Students usually dread term papers, but a few basic steps can make the difference between a ho-hum, poorly organized paper and one that wins praise -- or at least a passing grade -- from your instructor.
The first step is to draft a clear, concise statement of intent -- a summary sentence of what you intend to prove, based on facts derived from your source materials. Every reference, every quote you use, every sentence you write, will build the case to convince your reader of this central premise or opinion. (Make sure you choose something that you have some evidence to back up!) For example, the intent of this article can be stated as: "There are a few basic steps that can improve a student's term paper."
The second step is to make a brief outline. An outline is only a tool -- don't obsess over its format, just jot it down to organize your thoughts. The outline for this article, for example, might look as simple as a list of the major steps to writing a "killer" term paper, with a couple of additional points jotted beneath each step to flesh it out. Generally, each major point of your outline will correspond to (usually) one paragraph of your paper, assuming each paragraph to consist of at least three sentences, and no more than about five or six.
Gathering and organizing your evidence -- also known as "research" -- is the third step. Most professors like to see a lot of good quotes strung together; stating your intent with more authority than you could say it yourself. The goal is to make your sources do the talking, wherever possible, to build your argument.
Most term papers involve a trip to the library, a lot of sticky notes on the pages, photocopied pages, or at least, some extensive computer searching on your topic. You may choose to organize your research on index cards, or to print out your online sources and start highlighting the sections, sentences and phrases that best support your basic premise.
If your paper is based on a work of literature -- say, a play by Shakespeare -- your quotes will be from the work itself primarily. You might quote from another play to support that Shakespeare often used similar imagery, for example, or to contrast one work with another.
No matter what subject you are writing about -- whether science, business, politics, history, psychology, anything -- you should be able to find relevant quotations from experts in that field. Using a selection of books, magazine articles, research papers, even television transcripts, you can find passages that build your case piece by piece. Once you determine the logical order they go in according to your outline, you are ready to compose your paper.
The fourth step, composing, begins with a first paragraph that states your intent, introducing what you are setting out to prove and summarizing, briefly, the nature of your evidence. From there, each paragraph will follow your outline: state a point that supports the premise, back it up with suitable quotations, and lead into your next major point. When you have finished constructing your argument, the last paragraph summarizes the journey. According to the old cliché, you say what you're going to say, you say it (with evidence), and then you say what your said.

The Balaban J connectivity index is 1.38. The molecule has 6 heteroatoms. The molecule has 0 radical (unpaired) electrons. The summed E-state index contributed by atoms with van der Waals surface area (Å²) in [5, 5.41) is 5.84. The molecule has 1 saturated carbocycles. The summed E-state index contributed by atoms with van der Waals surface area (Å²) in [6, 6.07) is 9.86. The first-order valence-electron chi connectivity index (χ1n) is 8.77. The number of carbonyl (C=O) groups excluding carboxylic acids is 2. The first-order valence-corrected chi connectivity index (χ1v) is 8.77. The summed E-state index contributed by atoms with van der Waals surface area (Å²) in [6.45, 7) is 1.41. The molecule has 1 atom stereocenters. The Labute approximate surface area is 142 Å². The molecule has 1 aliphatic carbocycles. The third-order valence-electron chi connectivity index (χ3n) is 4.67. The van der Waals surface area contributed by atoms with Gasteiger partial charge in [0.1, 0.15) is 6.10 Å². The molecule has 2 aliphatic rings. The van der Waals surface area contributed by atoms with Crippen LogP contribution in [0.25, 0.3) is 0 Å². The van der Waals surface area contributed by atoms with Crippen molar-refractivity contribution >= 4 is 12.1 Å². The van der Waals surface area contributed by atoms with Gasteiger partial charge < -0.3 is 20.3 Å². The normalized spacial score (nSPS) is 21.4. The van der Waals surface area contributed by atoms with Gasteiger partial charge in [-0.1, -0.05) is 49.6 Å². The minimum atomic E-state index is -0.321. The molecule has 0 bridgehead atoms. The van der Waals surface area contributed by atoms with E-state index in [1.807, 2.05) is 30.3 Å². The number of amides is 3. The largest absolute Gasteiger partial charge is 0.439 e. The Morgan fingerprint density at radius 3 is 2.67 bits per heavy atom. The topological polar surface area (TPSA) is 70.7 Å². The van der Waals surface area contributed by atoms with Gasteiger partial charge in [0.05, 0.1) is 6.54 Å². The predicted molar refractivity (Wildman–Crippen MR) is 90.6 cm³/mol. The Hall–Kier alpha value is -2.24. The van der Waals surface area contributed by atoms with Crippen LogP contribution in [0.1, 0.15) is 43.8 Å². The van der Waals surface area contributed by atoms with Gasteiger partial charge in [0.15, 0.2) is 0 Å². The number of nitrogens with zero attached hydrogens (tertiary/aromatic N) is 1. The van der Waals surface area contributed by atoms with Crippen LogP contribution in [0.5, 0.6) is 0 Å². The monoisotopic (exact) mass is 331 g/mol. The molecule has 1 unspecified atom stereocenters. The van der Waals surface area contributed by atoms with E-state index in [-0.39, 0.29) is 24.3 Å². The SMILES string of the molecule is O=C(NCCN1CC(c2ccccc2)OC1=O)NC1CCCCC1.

Your skill in leading into and out of your supporting quotations will contribute to the flow of the paper, and can be the difference between a "C" and an "A." Vary your sentence structure by using both simple statements and more complex sentences with clauses set off by commas or dashes. Read your paper aloud at least once to make sure it sounds right, makes sense, and uses quotations effectively.
The fifth step is to document your sources, either with footnotes (on the bottom of the page where each quote appears) or end notes (listed at the end of your paper by number). Thankfully, modern software makes footnoting much easier than the days when you had to type your papers and leave enough room for the footnotes. Your notes show where you obtained each quote -- the author, book or magazine, publisher, date of publication and page numbers.
A bibliography, also at the end of the paper, lists all of your sources generally, all the books and authors you read for background, even if you did not quote from them directly. A thorough and precise record of your research will often impress your instructor as much or more than the actual paper, because it demonstrates thoroughness, organization and breadth of study. In other words -- you did your homework!
The sixth and final step is to finalize your essay according to the correct style and format requested by your instructor. As a student, a general stylebook such as The Chicago Manual of Style or the MLA Handbook for Writers of Research Papers, or any of a number of other guides, will prove invaluable to you. Or, simply do an Internet search by "term paper style" and many such resources pop up to assist you with those tedious questions about footnotes, punctuation marks and grammar that may come up while you write.
You may never get over the impulse to groan when your professor mentions the dreaded words, "term paper." But by breaking down this onerous task into a few basic steps -- stating your main intent, outlining points, organizing evidence, composing, documenting your sources and following style guides -- you can transform a chore into a well-earned passing grade. Or better!